Jackie Robinson broke baseball's color barrier in 1947. Six decades later, the Mets have the opportunity to do the right thing, and name their new ballpark after the baseball hero.
The Washington Times put together an interesting video based on a disturbing premise -- the declining percentage of African-Americans on Major League Baseball teams.
And Emmanuel Burriss, Giants second baseman and D.C. resident, has an appearance.
As the video notes, African-Americans only comprise 8.5 percent of MLB rosters, as opposed to 17 percent on Opening Day of 1997, "50 years after Jackie Robinson broke the color barrier."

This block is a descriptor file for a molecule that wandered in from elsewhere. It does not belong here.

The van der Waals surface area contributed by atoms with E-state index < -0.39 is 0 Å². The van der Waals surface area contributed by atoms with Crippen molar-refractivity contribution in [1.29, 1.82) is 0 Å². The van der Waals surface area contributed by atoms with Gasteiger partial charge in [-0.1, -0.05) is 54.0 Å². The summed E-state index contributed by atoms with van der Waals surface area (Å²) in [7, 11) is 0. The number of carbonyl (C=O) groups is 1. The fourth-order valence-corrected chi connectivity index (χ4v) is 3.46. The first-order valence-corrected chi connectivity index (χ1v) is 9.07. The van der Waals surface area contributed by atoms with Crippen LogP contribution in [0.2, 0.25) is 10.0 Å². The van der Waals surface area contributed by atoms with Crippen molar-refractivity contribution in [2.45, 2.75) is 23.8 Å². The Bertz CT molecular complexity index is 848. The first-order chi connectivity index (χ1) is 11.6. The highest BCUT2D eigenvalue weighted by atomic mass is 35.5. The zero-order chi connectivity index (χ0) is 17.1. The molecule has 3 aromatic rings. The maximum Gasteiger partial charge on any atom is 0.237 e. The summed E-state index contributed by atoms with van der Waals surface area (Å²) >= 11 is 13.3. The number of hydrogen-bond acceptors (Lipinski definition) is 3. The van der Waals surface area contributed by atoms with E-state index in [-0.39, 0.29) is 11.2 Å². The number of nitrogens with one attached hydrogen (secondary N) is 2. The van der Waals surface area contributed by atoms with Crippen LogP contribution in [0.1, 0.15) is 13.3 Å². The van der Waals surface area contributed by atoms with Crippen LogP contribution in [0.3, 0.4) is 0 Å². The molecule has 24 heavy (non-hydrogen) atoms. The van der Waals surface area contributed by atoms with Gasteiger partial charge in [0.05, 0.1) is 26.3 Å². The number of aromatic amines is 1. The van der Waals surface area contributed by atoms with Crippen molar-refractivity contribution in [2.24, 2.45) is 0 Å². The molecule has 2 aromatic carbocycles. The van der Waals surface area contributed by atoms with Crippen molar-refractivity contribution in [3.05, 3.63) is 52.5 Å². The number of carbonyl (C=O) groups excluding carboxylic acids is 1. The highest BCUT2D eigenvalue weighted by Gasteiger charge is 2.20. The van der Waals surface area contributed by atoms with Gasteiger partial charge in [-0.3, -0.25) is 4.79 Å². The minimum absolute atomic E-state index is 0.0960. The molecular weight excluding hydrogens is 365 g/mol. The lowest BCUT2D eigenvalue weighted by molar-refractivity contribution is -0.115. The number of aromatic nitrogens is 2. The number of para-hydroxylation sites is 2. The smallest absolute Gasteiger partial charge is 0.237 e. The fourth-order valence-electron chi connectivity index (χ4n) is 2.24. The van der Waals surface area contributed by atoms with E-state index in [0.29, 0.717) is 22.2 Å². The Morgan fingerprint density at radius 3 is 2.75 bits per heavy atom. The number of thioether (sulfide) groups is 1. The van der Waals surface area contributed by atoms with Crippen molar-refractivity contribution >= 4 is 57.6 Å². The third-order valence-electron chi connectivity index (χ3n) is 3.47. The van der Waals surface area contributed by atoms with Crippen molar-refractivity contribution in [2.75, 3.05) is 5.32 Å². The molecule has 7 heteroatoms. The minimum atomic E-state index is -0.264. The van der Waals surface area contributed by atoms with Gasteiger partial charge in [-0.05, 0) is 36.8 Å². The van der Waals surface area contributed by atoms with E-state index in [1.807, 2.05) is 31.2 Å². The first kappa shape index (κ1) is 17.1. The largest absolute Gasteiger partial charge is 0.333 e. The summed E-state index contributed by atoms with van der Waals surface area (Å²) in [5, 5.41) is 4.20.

Burriss saliently notes in the video that one of the reasons for the trend is likely the difficulty in gaining access to baseball games and fields and equipment.
Football, basketball and soccer can all be practiced with simply a ball. (Basketball can even be practiced alone.)
But baseball is inherently more difficult to practice, particularly for children without available financial resources.
"I do believe finances become a problem," Burriss says.
And that's a sad thing. But it's nice to see that Burriss' parents, clearly enamored at the idea of their son playing professional baseball, are trying to give back to the community.